We are an online artist community sharing ways to create and sell art. Buy our original art at NUMA or browse our many websites for artists.

How to Use Wet Pastel Sticks to Create a Textured, Impressionist Pastel Painting

Chalk pastels (also called “soft” or “dry” pastels) are known for their brilliant colors, but sometimes all that color can turn into a muddy mess after a few layers. The good news is, adding just a little water before you apply pastels to your surface will allow you bring out those brilliant lights and darks you see beckoning from your pastel box.

If you’d like to create a textured, impressionist feel in your next pastel paintings, take a little time to explore the following technique. You’ll need a small flat canvas, soft/chalk pastels, fixative, and a small container of water.

Step 1. Make your drawing

Choose a small piece of flat canvas (9×12 works great). Brush your flat canvas with a light coat of water. Apply a dark value pastel directly to the wet canvas to make a notan-style drawing, emphasizing your big shapes and filling in where you anticipate your dark shadows will go.

Pastels in water 1

If the water dries before you finish, either re-wet the area you need to work on, or dip your pastel sticks directly in your water cup before applying it to the surface. Lay your work flat and allow your drawing to dry thoroughly.

NOTE: If you don’t like white, another option is to cover your canvas before you begin your drawing with a light wash of acrylic paint. That color will show through as you add each subsequent layer of pastels.

Step 2. Complete your underpainting

Decide on a basic color scheme and begin working in your middle values and darks, dipping your pastel sticks in water as you go. Cover the areas where you plan to use lights with just a touch of pastel, using more water to keep the color light.

Pastels in water 2

If you like a textured, scratchy look, you can leave some areas white—just make sure you do it consistently! When complete, this layer will look like a wet watercolor painting. Set it aside (keep it flat) and allow it to thoroughly dry before continuing.

Step 3. Begin working with dry pastels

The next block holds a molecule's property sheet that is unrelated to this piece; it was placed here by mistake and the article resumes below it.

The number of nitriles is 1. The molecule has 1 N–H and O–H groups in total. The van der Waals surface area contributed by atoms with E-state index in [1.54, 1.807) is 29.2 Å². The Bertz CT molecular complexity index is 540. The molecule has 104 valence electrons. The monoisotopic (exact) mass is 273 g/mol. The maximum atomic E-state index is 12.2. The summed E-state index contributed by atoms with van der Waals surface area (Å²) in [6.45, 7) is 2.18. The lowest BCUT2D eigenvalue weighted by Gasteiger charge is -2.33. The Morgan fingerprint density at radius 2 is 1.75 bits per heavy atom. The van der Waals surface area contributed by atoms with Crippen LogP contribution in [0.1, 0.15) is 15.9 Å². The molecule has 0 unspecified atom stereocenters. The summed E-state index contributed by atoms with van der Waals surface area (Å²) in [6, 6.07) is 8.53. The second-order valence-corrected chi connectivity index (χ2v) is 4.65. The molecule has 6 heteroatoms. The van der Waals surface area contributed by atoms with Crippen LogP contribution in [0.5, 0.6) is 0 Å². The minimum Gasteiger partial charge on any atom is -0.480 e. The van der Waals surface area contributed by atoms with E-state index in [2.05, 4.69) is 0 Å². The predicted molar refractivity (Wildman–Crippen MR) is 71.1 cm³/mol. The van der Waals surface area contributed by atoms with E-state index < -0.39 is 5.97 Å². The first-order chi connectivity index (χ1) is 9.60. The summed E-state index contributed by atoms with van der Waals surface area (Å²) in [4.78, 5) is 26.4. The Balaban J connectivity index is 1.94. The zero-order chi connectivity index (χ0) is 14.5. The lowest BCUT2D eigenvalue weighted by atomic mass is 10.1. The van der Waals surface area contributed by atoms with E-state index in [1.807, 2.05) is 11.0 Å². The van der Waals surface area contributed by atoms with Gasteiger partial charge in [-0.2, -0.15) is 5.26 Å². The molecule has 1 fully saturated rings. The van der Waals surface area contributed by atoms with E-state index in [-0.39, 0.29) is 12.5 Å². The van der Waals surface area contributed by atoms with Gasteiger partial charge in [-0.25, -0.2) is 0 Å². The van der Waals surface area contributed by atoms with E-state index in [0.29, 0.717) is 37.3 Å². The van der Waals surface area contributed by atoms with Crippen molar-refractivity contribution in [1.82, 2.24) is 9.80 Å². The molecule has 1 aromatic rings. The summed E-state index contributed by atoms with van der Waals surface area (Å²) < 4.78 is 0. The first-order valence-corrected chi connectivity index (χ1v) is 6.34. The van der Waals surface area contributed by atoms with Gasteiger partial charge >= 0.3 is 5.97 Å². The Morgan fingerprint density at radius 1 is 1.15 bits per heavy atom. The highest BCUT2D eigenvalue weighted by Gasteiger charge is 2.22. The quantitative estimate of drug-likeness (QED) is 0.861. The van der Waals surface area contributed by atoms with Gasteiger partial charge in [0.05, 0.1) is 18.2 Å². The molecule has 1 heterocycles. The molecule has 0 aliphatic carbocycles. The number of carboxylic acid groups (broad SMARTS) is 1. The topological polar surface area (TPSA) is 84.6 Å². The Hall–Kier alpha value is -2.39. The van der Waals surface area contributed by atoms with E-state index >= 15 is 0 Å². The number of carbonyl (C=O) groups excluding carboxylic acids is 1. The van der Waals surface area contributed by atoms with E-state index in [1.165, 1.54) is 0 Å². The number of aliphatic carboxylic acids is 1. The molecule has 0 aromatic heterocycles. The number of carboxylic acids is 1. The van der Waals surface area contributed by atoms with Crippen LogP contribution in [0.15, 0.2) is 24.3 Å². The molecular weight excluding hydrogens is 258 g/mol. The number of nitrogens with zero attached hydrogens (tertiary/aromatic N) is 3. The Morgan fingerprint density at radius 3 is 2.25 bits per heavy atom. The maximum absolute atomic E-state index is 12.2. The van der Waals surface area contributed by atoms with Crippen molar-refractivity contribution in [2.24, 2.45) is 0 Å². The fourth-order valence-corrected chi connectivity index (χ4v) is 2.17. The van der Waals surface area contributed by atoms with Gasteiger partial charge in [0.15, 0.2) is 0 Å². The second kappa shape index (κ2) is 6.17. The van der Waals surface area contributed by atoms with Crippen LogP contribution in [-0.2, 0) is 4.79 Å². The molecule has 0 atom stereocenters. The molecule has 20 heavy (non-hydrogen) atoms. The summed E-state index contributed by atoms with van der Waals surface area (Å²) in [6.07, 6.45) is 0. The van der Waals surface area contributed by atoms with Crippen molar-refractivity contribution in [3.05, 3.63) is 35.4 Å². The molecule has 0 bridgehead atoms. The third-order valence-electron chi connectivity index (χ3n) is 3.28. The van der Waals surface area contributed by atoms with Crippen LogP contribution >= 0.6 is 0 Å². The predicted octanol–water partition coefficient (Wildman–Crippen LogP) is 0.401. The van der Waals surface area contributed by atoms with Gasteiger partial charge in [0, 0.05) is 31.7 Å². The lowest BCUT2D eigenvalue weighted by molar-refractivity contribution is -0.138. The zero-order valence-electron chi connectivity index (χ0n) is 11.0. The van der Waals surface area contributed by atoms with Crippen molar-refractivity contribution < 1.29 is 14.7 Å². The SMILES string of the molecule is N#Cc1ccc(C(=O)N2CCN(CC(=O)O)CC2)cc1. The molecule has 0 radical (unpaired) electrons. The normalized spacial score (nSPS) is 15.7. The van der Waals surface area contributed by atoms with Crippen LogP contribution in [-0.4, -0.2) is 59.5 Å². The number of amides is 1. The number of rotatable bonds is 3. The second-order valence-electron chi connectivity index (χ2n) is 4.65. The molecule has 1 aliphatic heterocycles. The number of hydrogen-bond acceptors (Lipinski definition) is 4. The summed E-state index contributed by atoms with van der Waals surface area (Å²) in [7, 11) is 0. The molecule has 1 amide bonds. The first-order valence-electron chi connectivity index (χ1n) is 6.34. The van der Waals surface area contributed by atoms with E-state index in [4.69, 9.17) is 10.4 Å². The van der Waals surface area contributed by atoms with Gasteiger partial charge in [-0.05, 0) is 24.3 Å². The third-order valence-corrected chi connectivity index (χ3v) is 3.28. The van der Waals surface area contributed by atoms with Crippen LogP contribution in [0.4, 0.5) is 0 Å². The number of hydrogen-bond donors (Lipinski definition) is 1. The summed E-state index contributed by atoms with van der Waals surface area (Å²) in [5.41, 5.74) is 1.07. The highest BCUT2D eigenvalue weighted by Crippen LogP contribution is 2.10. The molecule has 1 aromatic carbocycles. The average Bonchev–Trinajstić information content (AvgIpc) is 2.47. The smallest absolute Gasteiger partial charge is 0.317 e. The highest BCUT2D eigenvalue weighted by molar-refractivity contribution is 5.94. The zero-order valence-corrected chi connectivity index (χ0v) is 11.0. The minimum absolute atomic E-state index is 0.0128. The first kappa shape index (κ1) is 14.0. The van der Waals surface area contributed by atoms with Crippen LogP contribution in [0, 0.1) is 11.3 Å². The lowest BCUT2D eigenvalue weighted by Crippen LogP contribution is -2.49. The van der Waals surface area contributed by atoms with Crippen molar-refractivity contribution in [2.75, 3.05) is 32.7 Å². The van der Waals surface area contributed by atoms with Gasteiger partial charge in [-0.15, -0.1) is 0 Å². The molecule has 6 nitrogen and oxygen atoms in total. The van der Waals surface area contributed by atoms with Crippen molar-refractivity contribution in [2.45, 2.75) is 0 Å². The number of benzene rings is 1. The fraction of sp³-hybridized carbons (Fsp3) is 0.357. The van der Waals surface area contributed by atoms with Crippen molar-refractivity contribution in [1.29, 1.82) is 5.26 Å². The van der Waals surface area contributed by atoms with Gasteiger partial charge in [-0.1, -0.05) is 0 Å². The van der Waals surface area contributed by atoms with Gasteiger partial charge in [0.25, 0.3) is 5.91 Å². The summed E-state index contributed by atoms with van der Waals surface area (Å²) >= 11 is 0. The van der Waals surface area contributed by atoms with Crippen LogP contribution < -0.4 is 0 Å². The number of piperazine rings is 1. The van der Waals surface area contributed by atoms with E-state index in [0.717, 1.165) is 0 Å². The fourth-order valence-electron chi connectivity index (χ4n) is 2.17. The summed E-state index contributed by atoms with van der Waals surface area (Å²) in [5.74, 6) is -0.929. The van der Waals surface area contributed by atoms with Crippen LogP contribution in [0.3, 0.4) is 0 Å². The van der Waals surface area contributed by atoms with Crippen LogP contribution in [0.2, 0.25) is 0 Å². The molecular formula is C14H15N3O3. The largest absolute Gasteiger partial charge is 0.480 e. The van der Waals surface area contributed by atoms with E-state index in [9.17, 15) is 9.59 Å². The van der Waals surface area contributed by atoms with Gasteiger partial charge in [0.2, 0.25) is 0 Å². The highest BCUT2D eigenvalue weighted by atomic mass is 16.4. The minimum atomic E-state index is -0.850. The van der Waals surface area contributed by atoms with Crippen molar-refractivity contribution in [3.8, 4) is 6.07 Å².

Take your dried painting and begin working in your bright colors, lights, and darks, filling out shapes and adding texture and patterns with your pastel strokes as you work. For a softer look, blend lightly wherever you want less texture visible.

Pastels in water 3

If you feel like you’ve lost your darks or need to make your lights stand out more, go ahead and dip your dark pastels back into the water and touch up your shadows or make new dark details to brighten your lights (but keep the water to a bare minimum). Once your painting feels dry to the touch, take it outside and give it a layer of fixative. Be sure to carefully follow directions on the can when using fixative!

NOTE: If you don’t like the bits of canvas that might peek through the pastel, apply your pastels in the same direction as the natural texture of the canvas so there is less resistance, then blend it lightly.

Step 4. Finish with strong lights and contrasting colors

Use your lightest lights and some carefully placed contrasting color to add the finishing touches. If you like, add another light spray of fixative during this process.

Pastels in water 4

You can always do light touch-ups of your shadows with a wet pastel stick if you want to make small changes. Just make sure to top your final touches with a few bright lights for emphasis.

Once you’re finished, decide where you’ll sign your work, and then frame your painting under glass to preserve the pastels!

Painting in a state of “flow” is wonderful. You’re happily working, feeling the magic of a painting that is coming together, and then. . . something inexplicably goes wrong. Perhaps you suddenly realize that you took a wrong turn, or your composition isn’t. . . read more

If you're looking for something else. . .
Love the Easel?

Subscribe to our totally free weekly newsletter for artists. Sign up today!

EE Writers
Cassie Rief Niki Hilsabeck Lisa Orgler Carrie Lewis Aletta de Wal

If you'd like to write for EmptyEasel, let us know!

We love publishing reader-submitted art tutorials, stories, and even reviews.Submit yours here!
© 2006-2015 EmptyEasel.com About Contact Sitemap Privacy Policy Terms of Use Advertise